The final version of the 2016 book has 17 chapters and is properly attributed as required by the original Creative Commons license. The public, electronic version of the book is available from VTechWorks, and has been downloaded over 100,000 times by users from around the world. The print-on-demand version of the book is available at cost for students who want a printed version (we do not make any money off the book). When it was ready for public release, I wrote a blog post (Walz, 2016), announced the book via various listservs and Twitter, and submitted the book to be listed in the Open Textbook Library, MERLOT, and OER Commons. The text has been used in multiple course sections during the past five semesters, by an average of 750 students per year. The Virginia Tech faculty using the book are actively adapting the text for the course, once again demonstrating the potential for remixed open textbooks.
Since issuing our revised version, we’ve made several discoveries. In addition to MSWord being proprietary, it continues to be a cumbersome program to use for layouts and ongoing changes. While it does allow files to be easily converted to a PDF format, it does not allow for interactive features.
In the second edition of the book, in Pressbooks, we have made the content more interactive, including linking to videos and adding self-assessment questions in each chapter. This edition also corrects minor errors, includes several new case studies, and includes an updated chapter on tourism and hospitality.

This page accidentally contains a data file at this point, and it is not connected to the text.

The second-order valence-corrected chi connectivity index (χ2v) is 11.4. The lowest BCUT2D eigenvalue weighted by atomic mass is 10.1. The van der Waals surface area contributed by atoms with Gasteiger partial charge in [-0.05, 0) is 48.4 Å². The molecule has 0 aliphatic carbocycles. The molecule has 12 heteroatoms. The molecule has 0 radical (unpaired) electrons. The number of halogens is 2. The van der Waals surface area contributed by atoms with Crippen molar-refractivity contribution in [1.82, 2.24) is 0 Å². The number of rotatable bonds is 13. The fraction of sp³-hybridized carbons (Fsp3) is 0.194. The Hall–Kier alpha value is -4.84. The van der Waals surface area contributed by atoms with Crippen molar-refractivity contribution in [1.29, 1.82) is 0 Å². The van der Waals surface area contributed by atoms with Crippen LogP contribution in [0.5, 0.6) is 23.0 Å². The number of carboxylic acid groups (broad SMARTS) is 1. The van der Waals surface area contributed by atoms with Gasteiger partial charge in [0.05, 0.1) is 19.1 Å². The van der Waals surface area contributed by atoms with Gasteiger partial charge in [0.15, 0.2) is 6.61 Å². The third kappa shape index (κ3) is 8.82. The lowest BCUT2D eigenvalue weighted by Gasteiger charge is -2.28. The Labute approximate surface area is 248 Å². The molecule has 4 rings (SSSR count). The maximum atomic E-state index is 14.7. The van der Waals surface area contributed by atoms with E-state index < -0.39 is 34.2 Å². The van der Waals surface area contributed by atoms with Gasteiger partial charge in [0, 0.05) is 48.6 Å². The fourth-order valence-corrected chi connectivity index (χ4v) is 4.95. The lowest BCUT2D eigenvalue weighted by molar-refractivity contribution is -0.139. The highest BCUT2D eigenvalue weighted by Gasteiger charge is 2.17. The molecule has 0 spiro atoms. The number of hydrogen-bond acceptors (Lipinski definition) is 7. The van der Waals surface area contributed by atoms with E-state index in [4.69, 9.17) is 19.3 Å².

Several colleagues have heard others say that remix or adaptation is a nightmare version of a DIY (do-it-yourself) rehabilitation project, that it’s not worth it, and that you shouldn’t bother trying. My experience is on the more extreme side because of my initial lack of technical expertise and lack of awareness of the best platforms and tools. More and more people, however, are now aware of and working on authoring and adapting openly licensed texts. Tools have matured, problems have been resolved, and communities of practice have formed. Multiple technical, pedagogical, rights-related, and format-oriented resources have been developed since the 2013 release of “Six Steps to Modifying an Open Textbook” (Lalonde) and the 2015 open textbook Accessibility Toolkit (Collidge, Donner & Robinson), including “Modifying An Open Textbook: What You Need to Know” (Cuillier et al, 2016), “Guide to Developing Open Textbooks” (Moore & Butcher, 2016), “Authoring Open Textbooks” (Falldin & Lauritsen), “Guide to Making Open Textbooks with Students” (Mays, 2017), and the Self-Publishing Guide (Aesoph, 2018). There are also emerging collaborative communities such as the Library Publishing Coalition, the Rebus Community, and the Open Textbook Network Publishing Cooperative. The effort involved in adapting and remixing can only decrease as more people work to address challenges, share successes, and continue to refine their skills and approaches so as to leverage the potential of open licenses.